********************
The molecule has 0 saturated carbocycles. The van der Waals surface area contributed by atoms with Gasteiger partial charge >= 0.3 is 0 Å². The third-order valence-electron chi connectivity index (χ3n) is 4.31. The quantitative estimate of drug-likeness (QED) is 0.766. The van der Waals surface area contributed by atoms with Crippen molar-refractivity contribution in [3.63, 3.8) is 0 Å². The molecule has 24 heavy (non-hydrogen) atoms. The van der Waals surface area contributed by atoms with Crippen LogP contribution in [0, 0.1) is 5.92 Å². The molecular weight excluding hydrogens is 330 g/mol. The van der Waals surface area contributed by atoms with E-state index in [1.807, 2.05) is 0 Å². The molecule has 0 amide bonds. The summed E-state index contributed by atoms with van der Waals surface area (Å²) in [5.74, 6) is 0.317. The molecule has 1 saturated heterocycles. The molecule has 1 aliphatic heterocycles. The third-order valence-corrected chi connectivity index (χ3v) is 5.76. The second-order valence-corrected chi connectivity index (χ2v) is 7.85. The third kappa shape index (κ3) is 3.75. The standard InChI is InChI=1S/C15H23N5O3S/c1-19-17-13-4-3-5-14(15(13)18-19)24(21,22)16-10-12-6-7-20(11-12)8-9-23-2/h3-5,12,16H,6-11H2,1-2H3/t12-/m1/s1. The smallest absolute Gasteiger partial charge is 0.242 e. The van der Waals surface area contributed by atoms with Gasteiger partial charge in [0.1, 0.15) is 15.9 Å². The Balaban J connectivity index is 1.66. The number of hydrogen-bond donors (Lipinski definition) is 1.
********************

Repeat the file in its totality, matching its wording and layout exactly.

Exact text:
The molecule has 0 saturated carbocycles. The van der Waals surface area contributed by atoms with Gasteiger partial charge >= 0.3 is 0 Å². The third-order valence-electron chi connectivity index (χ3n) is 4.31. The quantitative estimate of drug-likeness (QED) is 0.766. The van der Waals surface area contributed by atoms with Crippen molar-refractivity contribution in [3.63, 3.8) is 0 Å². The molecule has 24 heavy (non-hydrogen) atoms. The van der Waals surface area contributed by atoms with Crippen LogP contribution in [0, 0.1) is 5.92 Å². The molecular weight excluding hydrogens is 330 g/mol. The van der Waals surface area contributed by atoms with E-state index in [1.807, 2.05) is 0 Å². The molecule has 0 amide bonds. The summed E-state index contributed by atoms with van der Waals surface area (Å²) in [5.74, 6) is 0.317. The molecule has 1 saturated heterocycles. The molecule has 1 aliphatic heterocycles. The third-order valence-corrected chi connectivity index (χ3v) is 5.76. The second-order valence-corrected chi connectivity index (χ2v) is 7.85. The third kappa shape index (κ3) is 3.75. The standard InChI is InChI=1S/C15H23N5O3S/c1-19-17-13-4-3-5-14(15(13)18-19)24(21,22)16-10-12-6-7-20(11-12)8-9-23-2/h3-5,12,16H,6-11H2,1-2H3/t12-/m1/s1. The smallest absolute Gasteiger partial charge is 0.242 e. The van der Waals surface area contributed by atoms with Gasteiger partial charge in [0.1, 0.15) is 15.9 Å². The Balaban J connectivity index is 1.66. The number of hydrogen-bond donors (Lipinski definition) is 1.